Sinking cities in India fuel debates about development

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meT ELECTRONIC two years since cracks appeared in the walls of the house in which Durga Prasad Saklani lived with his wife and daughters. Since then the 52-year-old man from Sunil, a village near Joshimath in the state of Uttarakhand in the Himalayas, has submitted endless petitions warning that his home is sliding down the mountain. For a long time, Mr Saklani says, “no one cared”.

The government of India wants to develop the remotest corners of the country. Problems around Joshimath emphasize how difficult it is to do that in the Himalayas. The town is a jumping off point for hikers and people going to holy sites at higher altitudes. Its popularity with pilgrims – and the collapse of at least one local temple as a result – makes its route a particular challenge for the ruling Bharatiya Janata Party, which likes to be showing his godliness.

Authorities started paying attention to people like Mr. Saklani earlier this month, when cracks that were already visible around the city began to multiply. Satellite images show the area sank by more than 5cm (2 inches) in 12 days during the new year, after already sinking 9cm between April and November last year. The district halted all construction, declared hundreds of houses unsafe and moved their residents, including Mr Saklani and his family, to temporary accommodation. The five of them now live in one hotel room. The government has given them 150,000 rupees ($1,800) as compensation. Officials are at least taking note now, says Mr Saklani.

The latest collapse at Joshimath may be due to the bursting of a ground water reservoir. The cause is under investigation. But a serious risk of subsidence in the area was recognized in the 1970s, when a government commission decided that the location of Joshimath – built on top of sand and stone deposited by an ancient landslide – made it a bad site. for major development. Melting glaciers have since left behind more solvent material that has pushed up the risks, says Sarswati Prakash Sati, a geologist from Uttarakhand.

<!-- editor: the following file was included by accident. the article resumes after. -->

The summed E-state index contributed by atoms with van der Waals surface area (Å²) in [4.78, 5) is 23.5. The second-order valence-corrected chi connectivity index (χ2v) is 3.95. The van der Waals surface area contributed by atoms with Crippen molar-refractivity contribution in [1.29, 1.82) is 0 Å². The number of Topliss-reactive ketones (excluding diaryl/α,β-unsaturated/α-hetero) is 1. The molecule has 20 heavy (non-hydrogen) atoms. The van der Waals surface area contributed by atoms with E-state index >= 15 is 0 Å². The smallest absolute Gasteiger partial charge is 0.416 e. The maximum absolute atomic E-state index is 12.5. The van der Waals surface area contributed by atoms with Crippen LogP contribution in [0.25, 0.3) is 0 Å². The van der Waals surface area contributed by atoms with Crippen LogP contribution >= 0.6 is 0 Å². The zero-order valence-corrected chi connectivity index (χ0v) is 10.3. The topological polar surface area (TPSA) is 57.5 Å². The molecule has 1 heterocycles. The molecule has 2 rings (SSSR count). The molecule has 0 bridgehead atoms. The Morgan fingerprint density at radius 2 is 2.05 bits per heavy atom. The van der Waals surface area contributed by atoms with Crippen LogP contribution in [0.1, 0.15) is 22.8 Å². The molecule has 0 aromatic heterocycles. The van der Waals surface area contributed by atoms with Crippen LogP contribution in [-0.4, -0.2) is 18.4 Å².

Similar issues are affecting nearby towns and cities. But in recent years there has been little opposition to large construction projects designed to attract tourists. “What are scientific research and reports if they are never executed?” ” surprised Mr. Sati.

Many locals blame the latest decline at Joshimath on a road built between Hindu pilgrimage sites and a hydropower project, both of which are supported by the central government. Atul Sati, a local activist, said the government has failed to protect them for years, even after a landslide two years ago that killed 200 people. The head of a local Hindu monastery told reporters that the “intended destruction of the Himalayan region” through development threatened the survival of Joshimath as a religious and cultural center.

The government denies that its development projects are to blame. But he is worried about public opinion. In mid-January the National Disaster Management Authority told officials and scientists in Uttarakhand to stop talking to the media. A study detailing the extent of the spawning has disappeared from the website it published. Some fear that the government plans to paper over the faults.

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